New NAFTA Hold-up Could Delay $8B in Orders

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Auto parts suppliers are eagerly awaiting ratification of the new North American free-trade deal – a pact that could result in up to an additional $8 billion in annual Canadian parts orders, according to an Automotive Parts Manufacturers Association internal estimate.

This story by John Irwin originally appeared in Automotive News Canada.

But the industry is stuck in a waiting game on the deal, which awaits ratification from Canada and the U.S., where an impeachment inquiry into President Donald Trump threatens to upstage the deal.

“We would be compliant on Day 1,” Rob Wildeboer, chairman of Martinrea International, said, adding that his company meets the higher-content rules in the free-trade deal negotiated last fall by Canada, the U.S. and Mexico.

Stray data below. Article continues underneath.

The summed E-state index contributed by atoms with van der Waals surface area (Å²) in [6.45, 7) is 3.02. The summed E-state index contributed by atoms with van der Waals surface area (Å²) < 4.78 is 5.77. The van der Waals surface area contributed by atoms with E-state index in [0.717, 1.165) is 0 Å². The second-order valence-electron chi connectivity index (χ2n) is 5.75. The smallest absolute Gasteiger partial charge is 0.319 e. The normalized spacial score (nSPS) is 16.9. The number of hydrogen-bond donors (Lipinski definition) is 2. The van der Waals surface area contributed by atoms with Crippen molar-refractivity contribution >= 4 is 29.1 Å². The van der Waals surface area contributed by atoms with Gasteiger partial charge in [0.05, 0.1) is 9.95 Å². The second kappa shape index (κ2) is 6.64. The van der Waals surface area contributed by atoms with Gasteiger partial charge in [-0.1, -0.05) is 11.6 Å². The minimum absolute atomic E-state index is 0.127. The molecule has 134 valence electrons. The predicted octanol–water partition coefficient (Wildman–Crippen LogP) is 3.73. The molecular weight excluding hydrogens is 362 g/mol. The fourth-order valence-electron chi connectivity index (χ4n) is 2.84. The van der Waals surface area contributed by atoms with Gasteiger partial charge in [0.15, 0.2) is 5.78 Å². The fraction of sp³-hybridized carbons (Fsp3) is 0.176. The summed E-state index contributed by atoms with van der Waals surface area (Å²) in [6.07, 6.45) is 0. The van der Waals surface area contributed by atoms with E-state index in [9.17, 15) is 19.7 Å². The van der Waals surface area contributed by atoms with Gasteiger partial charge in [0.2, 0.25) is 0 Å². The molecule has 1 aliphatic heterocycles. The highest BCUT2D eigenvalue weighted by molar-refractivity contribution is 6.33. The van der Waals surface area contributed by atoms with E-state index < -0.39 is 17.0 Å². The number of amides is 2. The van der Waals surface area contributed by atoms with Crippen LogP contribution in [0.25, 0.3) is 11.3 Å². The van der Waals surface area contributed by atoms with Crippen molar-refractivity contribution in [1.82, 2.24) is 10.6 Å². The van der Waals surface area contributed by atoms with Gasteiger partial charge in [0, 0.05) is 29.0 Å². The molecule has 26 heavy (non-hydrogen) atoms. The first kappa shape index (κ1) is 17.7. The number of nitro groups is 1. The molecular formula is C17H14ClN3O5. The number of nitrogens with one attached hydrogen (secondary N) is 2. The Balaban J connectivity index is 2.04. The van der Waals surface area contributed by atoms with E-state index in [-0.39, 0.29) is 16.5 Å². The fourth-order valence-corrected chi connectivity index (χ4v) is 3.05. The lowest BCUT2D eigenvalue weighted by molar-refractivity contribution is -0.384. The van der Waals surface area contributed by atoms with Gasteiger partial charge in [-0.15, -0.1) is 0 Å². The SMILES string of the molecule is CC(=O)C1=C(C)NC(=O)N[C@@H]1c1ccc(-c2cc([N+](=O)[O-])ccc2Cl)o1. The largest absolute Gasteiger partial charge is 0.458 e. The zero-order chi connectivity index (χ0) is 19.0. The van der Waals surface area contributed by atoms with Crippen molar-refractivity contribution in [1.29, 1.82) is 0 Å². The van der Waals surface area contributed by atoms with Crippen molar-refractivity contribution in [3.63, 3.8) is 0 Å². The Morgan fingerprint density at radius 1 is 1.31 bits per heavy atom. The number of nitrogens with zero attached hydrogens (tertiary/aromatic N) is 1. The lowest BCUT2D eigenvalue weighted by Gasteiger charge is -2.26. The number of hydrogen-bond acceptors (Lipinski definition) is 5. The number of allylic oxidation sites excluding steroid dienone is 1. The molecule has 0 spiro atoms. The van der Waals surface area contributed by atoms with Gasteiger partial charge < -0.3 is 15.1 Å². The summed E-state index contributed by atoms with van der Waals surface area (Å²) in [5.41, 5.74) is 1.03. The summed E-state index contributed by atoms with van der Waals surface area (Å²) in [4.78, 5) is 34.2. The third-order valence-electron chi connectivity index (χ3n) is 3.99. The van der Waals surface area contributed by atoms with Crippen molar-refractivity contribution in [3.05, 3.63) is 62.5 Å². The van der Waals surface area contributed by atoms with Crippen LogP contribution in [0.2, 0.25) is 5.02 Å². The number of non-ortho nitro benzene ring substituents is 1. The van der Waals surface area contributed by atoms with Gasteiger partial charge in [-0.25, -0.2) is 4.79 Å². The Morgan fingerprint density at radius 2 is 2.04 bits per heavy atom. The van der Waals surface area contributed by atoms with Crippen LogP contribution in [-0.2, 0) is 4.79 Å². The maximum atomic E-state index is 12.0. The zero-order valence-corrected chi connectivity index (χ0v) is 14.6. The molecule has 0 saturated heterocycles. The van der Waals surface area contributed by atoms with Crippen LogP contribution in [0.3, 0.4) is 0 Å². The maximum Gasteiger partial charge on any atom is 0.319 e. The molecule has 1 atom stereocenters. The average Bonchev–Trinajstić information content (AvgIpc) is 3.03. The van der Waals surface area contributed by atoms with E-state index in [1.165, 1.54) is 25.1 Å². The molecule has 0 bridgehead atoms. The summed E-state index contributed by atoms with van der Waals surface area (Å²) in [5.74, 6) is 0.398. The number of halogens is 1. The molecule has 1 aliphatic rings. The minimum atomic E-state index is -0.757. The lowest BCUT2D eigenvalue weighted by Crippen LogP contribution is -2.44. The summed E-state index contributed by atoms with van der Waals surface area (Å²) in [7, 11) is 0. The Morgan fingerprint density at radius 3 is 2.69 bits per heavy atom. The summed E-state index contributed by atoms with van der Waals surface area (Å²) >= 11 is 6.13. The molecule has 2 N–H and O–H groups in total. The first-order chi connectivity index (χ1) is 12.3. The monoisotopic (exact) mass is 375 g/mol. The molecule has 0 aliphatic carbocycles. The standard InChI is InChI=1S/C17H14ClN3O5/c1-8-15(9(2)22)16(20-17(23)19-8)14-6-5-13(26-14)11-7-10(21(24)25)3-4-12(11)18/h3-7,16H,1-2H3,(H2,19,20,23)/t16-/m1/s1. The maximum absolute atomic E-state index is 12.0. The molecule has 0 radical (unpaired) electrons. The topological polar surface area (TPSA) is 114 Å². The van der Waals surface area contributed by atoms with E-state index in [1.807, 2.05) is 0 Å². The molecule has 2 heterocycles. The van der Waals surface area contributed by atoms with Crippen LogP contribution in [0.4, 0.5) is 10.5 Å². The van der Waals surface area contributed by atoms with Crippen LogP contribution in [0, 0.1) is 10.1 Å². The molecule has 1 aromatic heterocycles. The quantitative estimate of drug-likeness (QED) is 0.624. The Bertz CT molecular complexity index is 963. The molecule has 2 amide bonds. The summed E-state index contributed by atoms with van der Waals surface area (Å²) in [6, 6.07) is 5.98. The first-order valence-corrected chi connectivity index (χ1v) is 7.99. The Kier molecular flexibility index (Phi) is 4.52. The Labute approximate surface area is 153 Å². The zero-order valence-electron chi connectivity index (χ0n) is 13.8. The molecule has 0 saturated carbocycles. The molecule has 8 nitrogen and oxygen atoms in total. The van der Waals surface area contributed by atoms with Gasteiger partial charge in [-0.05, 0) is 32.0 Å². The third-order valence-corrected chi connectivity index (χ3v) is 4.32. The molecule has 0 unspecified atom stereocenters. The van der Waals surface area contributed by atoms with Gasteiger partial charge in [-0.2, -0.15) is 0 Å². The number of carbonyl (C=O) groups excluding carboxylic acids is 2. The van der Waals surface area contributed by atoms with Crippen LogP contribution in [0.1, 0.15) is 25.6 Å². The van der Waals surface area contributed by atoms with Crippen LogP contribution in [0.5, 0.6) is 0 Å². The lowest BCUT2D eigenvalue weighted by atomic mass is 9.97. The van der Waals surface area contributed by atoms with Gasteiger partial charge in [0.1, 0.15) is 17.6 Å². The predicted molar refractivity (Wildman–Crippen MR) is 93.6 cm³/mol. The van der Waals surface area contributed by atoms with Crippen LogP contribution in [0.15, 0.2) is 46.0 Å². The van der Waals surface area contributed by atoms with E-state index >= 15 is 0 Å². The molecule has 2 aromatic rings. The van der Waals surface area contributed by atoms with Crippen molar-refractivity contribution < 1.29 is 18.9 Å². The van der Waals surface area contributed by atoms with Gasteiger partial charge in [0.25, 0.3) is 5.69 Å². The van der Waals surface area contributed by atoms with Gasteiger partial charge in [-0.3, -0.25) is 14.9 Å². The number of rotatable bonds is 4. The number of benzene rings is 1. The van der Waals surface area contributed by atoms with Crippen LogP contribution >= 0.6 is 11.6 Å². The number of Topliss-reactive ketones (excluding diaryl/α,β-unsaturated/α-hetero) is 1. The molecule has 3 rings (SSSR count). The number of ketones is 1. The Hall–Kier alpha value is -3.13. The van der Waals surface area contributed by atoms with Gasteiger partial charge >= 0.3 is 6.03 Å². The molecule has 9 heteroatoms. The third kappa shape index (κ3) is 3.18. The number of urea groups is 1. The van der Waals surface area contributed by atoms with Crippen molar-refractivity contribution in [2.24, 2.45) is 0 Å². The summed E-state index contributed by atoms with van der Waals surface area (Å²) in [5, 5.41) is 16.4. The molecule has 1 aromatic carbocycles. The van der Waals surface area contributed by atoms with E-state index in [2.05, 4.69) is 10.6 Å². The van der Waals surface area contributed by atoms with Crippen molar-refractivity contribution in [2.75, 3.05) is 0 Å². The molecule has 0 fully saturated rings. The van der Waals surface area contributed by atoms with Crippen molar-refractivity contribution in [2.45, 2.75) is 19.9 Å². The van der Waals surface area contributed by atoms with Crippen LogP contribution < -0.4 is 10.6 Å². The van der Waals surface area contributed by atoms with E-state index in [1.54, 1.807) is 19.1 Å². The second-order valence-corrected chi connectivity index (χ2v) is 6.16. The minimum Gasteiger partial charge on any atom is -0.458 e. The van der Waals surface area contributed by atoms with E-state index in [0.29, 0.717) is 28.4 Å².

Martinrea, the third-largest Canadian supplier, sources much of its materials from within North America.

APMA President Flavio Volpe said the U.S.-Mexico-Canada Agreement (USMCA) could be a major boon for his members, adding anywhere from $6 billion to $8 billion a year in new business, thanks to increased local-content requirements, according to an internal APMA estimate. That’s because USMCA would require 75 percent of a vehicle’s components to be sourced from within the three countries to cross borders without tariffs, up from 62.5 percent in the current North American Free Trade Agreement (NAFTA).

“The content levels are going to drive the business for us,” Volpe said.

The deal, reached in 2018, requires ratification by all three countries to take effect.

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